Monday Master Class: Downgrade the Importance of Writing in Paper WritingSeptember 10th, 2007 · 10 comments
The Mystery of the Paper Grade
When you sit down to take a test, you likely have a good sense of the grade you will earn. It may be off by a “+” or “-”, but, for the most part, reflecting on how much you prepared, you know where your scholastic fate will ultimately fall.
The same doesn’t hold true for papers.
The experience is common: You dash off a paper the night before and are pleasantly surprised to receive an “A.” A week later, you labor for days on your opus, only to receive a disappointing “B-”. Something unknowable and unpredictable seems to lurk behind that final grading decision. But it doesn’t have to be mysterious. What is it?
Your story — the collection of arguments you make and tie together in your paper — is all important. If, when dashing off your paper, you stumble into a good story, you can receive a surprise “A.” Infinitely more disappointing, if you labor for weeks over a poor story, the effort remains wasted. The grade will be mediocre.
Does this make papers unhackable? Of course not. You simply must learn how to give the story its due.
Focus on the Story, not the Writing
If you follow the Straight-A method, when you finish the research stage of paper writing you should have a collection of annotated sources. For the uninitiated, these include: a photocopy of every article and book chapter relevant to your paper; a cover page attached to each photocopy that highlights the important info contained within (see here for more details).
With these annotated sources in hand, do the following before you type even a single word of your paper:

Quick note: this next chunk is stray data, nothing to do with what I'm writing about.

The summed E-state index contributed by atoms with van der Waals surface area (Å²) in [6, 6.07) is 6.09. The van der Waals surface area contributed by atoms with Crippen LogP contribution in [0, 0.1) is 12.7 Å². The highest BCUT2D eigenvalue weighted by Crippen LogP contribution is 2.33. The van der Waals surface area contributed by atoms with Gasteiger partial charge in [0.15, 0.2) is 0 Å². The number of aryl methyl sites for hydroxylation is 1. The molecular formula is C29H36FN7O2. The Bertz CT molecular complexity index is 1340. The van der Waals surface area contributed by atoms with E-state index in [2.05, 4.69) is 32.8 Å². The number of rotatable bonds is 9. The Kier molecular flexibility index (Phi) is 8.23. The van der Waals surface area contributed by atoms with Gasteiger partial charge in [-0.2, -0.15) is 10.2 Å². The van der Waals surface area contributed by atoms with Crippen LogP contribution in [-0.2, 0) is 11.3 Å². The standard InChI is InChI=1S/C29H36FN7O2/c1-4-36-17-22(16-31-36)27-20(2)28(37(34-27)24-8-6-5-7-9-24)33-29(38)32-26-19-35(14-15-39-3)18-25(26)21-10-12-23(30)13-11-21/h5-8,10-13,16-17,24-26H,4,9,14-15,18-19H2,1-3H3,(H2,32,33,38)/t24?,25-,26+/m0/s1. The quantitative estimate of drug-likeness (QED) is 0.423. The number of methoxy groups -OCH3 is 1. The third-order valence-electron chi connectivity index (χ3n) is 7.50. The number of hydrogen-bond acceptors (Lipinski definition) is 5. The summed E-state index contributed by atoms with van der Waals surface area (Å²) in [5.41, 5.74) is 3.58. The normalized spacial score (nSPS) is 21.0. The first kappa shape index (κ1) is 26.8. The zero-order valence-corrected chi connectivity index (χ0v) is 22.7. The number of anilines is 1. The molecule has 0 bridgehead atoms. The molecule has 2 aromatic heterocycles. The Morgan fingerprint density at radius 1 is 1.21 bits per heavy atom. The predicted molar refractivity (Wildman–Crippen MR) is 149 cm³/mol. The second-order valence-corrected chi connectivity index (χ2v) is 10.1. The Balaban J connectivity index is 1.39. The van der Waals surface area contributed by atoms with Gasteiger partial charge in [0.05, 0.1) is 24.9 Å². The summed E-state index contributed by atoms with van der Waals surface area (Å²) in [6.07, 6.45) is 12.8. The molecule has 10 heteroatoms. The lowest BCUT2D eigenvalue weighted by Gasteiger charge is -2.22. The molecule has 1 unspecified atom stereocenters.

- Put aside at least one day to do no work on your paper except ponder the story. If the paper is large, set aside more time.
- Start with a high energy block early in your day. Use the tmie to browse through your annotated sources. Start to swap in the information — get comfortable with the different arguments, facts, and interpretations you have available.
- Go walking. For a while. Somewhere quiet. In a park (if you attend an urban university), in the woods (if you attend a rural university), on an iceberg (if you attend a university inexplicably located on the Antarctic continent). Just walk and think. Let the information sieve through the various processes of your mind. Play around with different lines of argument.
- Throughout the day, during little pockets of time — while in line or, even better, the shower — revisit the story. Mentally manipulate the pieces. Begin to rehearse the parts that seem to flow.
- At the end of the work day, right before dinner, sit down to capture the results of your efforts. Make a topic-level outline. This is simply a list of the topics you want to cover in your paper, presented in the order that you want to present them. In essence, it’s a skeleton of your story. Don’t get super-detailed yet. Keep things at the topic scope (e.g., “Pre-war arguments against a European trade agreement”, or “Evidence that Senator Jenson had influential ties to agriculture lobby”, not “quote from page 6 of the Richardson article.”).
- For every 10% of your final grade the paper is worth, talk to another person about your story. Get his or her feedback. Refine the outline.
When you put in this time — which, by the way, is not that painful , unlike writing, creative thinking is generally an enjoyable activity — the result is a solid story. This is what the professor wants to see. Even if your writing is, ultimately, imperfect, he will reward the thoughtfulness of your arguments.
If you want to know how straight-A students perform so consistently high in humanities courses, this is a big part of their secret. By taking just a little bit of time to figure out what you want to say, you immediately vault past the majority of your classmates in terms of the quality of the thinking you capture on paper. And this, in the final assessment, is what the assignments is really all about.